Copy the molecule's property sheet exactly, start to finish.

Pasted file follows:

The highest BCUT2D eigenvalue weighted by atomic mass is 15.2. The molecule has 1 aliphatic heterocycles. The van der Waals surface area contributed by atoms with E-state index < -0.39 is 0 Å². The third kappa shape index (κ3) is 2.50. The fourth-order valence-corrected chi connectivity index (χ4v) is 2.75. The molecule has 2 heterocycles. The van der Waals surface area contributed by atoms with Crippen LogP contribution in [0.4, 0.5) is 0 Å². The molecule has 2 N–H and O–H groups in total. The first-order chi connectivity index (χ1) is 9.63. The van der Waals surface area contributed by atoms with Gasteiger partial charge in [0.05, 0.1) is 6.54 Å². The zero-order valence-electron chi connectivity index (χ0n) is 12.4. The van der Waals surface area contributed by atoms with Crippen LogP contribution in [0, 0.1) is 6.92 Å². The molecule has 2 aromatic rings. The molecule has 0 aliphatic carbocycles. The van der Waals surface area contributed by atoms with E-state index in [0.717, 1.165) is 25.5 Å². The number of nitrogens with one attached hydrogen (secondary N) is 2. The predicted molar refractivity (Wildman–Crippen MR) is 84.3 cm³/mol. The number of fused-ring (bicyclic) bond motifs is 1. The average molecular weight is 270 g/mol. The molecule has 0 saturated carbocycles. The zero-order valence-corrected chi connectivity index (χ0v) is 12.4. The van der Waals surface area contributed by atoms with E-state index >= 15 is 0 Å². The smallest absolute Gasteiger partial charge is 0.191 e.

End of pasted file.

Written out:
The highest BCUT2D eigenvalue weighted by atomic mass is 15.2. The molecule has 1 aliphatic heterocycles. The van der Waals surface area contributed by atoms with E-state index < -0.39 is 0 Å². The third kappa shape index (κ3) is 2.50. The fourth-order valence-corrected chi connectivity index (χ4v) is 2.75. The molecule has 2 heterocycles. The van der Waals surface area contributed by atoms with Crippen LogP contribution in [0.4, 0.5) is 0 Å². The molecule has 2 N–H and O–H groups in total. The first-order chi connectivity index (χ1) is 9.63. The van der Waals surface area contributed by atoms with Gasteiger partial charge in [0.05, 0.1) is 6.54 Å². The zero-order valence-electron chi connectivity index (χ0n) is 12.4. The van der Waals surface area contributed by atoms with Crippen LogP contribution in [0, 0.1) is 6.92 Å². The molecule has 2 aromatic rings. The molecule has 0 aliphatic carbocycles. The van der Waals surface area contributed by atoms with E-state index in [0.717, 1.165) is 25.5 Å². The number of nitrogens with one attached hydrogen (secondary N) is 2. The predicted molar refractivity (Wildman–Crippen MR) is 84.3 cm³/mol. The number of fused-ring (bicyclic) bond motifs is 1. The average molecular weight is 270 g/mol. The molecule has 0 saturated carbocycles. The zero-order valence-corrected chi connectivity index (χ0v) is 12.4. The van der Waals surface area contributed by atoms with E-state index >= 15 is 0 Å². The smallest absolute Gasteiger partial charge is 0.191 e.